Dwarf Blue-eyed Grass
Even though the blooms of our most recognizable irises faded long ago, some diminuitive members of the Iris family still can be found. Dwarf Blue-eyed-grass (Sisyrinchium minus), a common flower of Galveston’s Broadway cemeteries, still pops up on the west end of the island, in places like the Artist Boat Coastal Preserve and Lafitte’s Cove, where protective shade exists.
Other names for the flower, including Pink-eyed Grass and Pink Blue-eyed Grass, suggest the difficulties of naming a plant solely by the color of its blooms. In fact, when I came across this single pink flower at the Artist Boat, I thought it must have been a variant of Blue-eyed Grass. In fact, it’s another Sisyrinchuim species: Annual Blue-eyed Grass, or Sisyrinchium rosulatum.
Just to add to the color confusion, Annual Blue-eyed Grass is generally described as being pink, white, or violet, but it also can be found in yellow.
In any event, the pink and yellow combination in this tiny, half-inch wide flower is delightful: a reminder of a season that seems to have ended entirely too soon.
Annual Blue-eyed Grass
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Only one bird was swimming in the ponds at Lafitte’s Cove Nature Preserve yesterday: a winter resident — new to me — known as the Bufflehead (Bucephala albeola). According to the Audubon website, the bird’s common name is meant as a tribute to the buffalo, whose head it somewhat resembles.
The colorful male remained almost out of camera range on the other side of the pond, but I was able to capture a bit of the beautiful iridescence in its head and neck feathers.
Meanwhile, along Settegast Road, three early spring favorites were blooming. The blue-eyed grass, a member of the iris family, surprised me, although it appeared by mid-January last year.
Like Indian paintbrush, seaside goldenrod and crow poison can be found every month of the year, even after significant cold fronts. While no bees were visible, a bevy of tiny flies hovered around the blooms in the pleasant afternoon warmth.
Blue-eyed grass (Sisyrinchium spp.)
Seaside goldenrod (Solidago sempervirens) with hoverfly
Crow poison (Nothoscordum bivalve )
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At Lafitte’s Cove Nature Preserve on Galveston Island’s west end, I found this Snowy Egret huddled against yesterday’s wind on the far side of the pond. Nearer at hand, still-vibrant Gaillardia pulchella continued to bloom, providing a bit of autumn color as well as a pleasant framing for the bird.
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Black-bellied whistling ducks (Dendrocygna autumnalis) ~ Lafitte’s Cove Nature Preserve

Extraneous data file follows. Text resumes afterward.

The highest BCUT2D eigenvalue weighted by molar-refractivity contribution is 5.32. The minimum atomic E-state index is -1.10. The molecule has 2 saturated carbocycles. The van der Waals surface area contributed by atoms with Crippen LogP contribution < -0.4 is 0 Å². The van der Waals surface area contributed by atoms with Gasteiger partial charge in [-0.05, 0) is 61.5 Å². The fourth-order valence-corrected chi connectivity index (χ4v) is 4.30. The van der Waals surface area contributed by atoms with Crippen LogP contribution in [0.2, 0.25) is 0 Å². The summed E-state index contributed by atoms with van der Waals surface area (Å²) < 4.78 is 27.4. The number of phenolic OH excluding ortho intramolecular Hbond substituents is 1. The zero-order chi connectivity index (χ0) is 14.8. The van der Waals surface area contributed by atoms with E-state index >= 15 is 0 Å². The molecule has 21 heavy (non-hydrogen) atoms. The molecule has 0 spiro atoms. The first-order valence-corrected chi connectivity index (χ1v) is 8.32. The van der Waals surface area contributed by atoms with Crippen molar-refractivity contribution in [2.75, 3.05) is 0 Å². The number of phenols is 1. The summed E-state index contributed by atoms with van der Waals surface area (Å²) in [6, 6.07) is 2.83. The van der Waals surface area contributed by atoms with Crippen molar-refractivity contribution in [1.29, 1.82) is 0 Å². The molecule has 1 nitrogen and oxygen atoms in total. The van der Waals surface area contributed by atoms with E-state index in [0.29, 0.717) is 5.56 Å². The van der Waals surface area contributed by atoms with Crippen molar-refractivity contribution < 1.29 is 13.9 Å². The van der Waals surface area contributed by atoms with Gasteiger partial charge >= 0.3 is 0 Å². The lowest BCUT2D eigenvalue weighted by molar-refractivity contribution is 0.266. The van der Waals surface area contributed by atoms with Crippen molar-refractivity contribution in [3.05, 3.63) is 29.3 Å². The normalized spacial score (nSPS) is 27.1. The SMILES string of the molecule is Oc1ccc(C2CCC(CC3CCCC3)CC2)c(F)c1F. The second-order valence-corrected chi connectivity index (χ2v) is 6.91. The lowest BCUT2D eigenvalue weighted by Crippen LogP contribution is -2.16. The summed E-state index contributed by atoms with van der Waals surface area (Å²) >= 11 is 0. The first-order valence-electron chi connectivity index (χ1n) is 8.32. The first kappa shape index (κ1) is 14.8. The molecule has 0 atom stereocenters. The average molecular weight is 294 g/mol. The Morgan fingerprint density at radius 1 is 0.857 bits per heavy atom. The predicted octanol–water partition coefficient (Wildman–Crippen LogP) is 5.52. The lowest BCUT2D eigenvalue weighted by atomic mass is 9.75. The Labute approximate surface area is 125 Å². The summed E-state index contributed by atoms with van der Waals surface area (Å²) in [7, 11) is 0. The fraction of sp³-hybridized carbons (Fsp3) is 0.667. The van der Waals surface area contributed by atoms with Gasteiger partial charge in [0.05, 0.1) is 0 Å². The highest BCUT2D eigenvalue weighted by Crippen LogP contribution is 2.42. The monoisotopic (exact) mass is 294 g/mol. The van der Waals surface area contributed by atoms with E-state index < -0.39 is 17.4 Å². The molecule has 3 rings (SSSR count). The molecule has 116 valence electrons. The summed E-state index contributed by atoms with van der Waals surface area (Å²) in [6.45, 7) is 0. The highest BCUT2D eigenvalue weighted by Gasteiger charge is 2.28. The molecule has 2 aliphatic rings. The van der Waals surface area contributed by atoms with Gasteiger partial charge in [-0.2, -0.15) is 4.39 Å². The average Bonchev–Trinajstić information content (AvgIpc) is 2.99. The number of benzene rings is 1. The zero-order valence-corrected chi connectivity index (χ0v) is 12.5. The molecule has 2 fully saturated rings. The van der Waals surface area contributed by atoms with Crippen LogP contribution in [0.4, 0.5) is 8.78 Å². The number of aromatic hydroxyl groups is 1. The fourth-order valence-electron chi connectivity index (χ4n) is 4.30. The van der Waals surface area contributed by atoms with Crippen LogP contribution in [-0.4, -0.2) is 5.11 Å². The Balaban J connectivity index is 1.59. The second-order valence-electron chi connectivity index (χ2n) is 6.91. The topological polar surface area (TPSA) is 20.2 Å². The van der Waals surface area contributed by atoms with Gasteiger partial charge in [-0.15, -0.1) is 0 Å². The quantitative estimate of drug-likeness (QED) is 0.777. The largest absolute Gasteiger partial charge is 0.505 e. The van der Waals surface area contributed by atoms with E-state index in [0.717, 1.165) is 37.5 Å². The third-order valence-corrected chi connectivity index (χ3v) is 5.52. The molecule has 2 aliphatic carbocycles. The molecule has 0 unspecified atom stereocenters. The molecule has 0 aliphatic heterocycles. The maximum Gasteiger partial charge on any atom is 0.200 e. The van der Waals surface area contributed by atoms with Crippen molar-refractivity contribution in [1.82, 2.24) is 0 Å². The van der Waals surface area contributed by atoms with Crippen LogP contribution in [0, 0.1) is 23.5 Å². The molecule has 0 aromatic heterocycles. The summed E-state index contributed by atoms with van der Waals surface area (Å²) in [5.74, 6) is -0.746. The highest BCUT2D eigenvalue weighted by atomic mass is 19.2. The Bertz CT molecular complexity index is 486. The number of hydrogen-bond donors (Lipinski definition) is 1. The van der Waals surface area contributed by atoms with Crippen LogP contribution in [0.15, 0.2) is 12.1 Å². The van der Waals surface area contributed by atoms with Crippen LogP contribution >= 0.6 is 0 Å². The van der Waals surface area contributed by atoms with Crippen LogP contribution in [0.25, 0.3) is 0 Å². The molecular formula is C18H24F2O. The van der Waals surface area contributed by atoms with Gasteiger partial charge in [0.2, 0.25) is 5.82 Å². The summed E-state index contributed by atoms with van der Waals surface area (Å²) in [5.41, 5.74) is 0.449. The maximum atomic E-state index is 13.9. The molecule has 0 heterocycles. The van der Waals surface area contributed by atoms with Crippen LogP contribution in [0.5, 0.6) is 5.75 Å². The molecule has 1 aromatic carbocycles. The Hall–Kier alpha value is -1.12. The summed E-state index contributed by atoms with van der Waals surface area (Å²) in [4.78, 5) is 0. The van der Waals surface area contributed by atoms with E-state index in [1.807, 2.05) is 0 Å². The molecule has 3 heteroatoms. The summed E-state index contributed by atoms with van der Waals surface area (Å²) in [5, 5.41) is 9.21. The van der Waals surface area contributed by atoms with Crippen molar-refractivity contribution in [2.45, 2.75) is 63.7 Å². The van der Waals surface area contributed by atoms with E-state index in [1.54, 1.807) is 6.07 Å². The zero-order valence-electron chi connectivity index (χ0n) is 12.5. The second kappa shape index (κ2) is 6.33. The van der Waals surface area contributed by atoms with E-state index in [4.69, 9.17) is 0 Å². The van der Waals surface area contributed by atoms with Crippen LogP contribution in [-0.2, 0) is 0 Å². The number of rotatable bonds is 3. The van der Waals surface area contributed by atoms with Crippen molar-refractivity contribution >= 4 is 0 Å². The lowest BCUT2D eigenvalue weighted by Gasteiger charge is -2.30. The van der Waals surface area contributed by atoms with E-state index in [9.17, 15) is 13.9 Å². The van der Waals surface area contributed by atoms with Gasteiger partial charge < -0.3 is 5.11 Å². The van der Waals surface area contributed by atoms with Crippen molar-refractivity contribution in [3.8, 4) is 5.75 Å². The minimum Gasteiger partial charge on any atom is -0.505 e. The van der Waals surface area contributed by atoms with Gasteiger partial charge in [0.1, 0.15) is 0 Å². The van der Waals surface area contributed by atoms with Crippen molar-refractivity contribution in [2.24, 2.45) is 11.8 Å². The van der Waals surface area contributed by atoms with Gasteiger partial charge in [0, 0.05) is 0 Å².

According to various dictionaries, both the word ‘boon’ and the phrase ‘boon companion’ are tending toward obsolescence. Nevertheless, ‘boon companion’ is exactly the phrase that came to mind when I encountered this assortment of avian pairs on Sunday afernoon. They certainly seemed to fit the definition of ‘boon companion’ from the 1560s: “a convivial friend or close intimate, someone with whom one enjoys spending time or sharing activities.”
Foraging white-faced ibis (Plegadis chihi) & snowy egret (Egretta thula) ~ Brazoria Wildlife Refuge
While it makes sense that members of the same species would enjoy hanging out together, cross-species companionship isn’t unknown. Many waterbirds engage in what’s known as commensal feeding, practices that benefit both members of the pair:
In commensal associations, members of one species assist the foraging of another, but incur no significant costs and receive no benefits. One of the more common commensal associations involves “beaters,” which stir up prey, and “attendants,” which simply follow in their footsteps taking whatever comes their way.
Many waterbirds, marsh birds, and shorebirds attend particular beater species. Great and Snowy Egrets attend cormorants; Snowy Egrets, Tricolored Herons, and Great Egrets attend mergansers. Some attendants will follow more than one beater species. Enterprising American Coots attend Canvasbacks, Tundra Swans, Mallards, pintails, and Redheads. In water of swimming depth, Wilson’s Phalaropes will follow Northern Shovelers; where they can wade, they will often forage behind American Avocets.
Simple proximity doesn’t always guarantee that a pair of birds are feeding commensally, but after watching this ibis and egret for a half-hour, I became certain they were sharing a meal.
Napping double-crested cormorants (Phalacrocorax auritus)
On the other hand, most of the cormorants seemed ready for after-dinner naps. When I stopped to admire this pair, they deigned to look at me once before re-tucking their heads into their feathery pillows: perhaps to dream of fish in the afternoon warmth.
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Lafitte’s Cove ~ Galveston Island
With tourists being encouraged to leave the Island, weekenders staying in town, and full-time residents of Galveston’s west end more-or-less sequestered in their homes, much of the Island’s bird population continues to wander at will.
Here, a pair of white ibis (Eudocimus albus) forage in a traffic median at the entrance to the Lafitte’s Cove subdivision. My hunch is that the new mulch around the plantings is filled with good things to eat, and this pair decided to visit the buffet. Notice that while the bird on the left is wide-eyed, the one on the right has closed it’s ‘third eyelid,’ a nictitating membrane (from Latin nictare, to blink), that helps to protect the eyes of birds, as well as various reptiles, mammals, and fishes. Wise bird, with all those thorns around.
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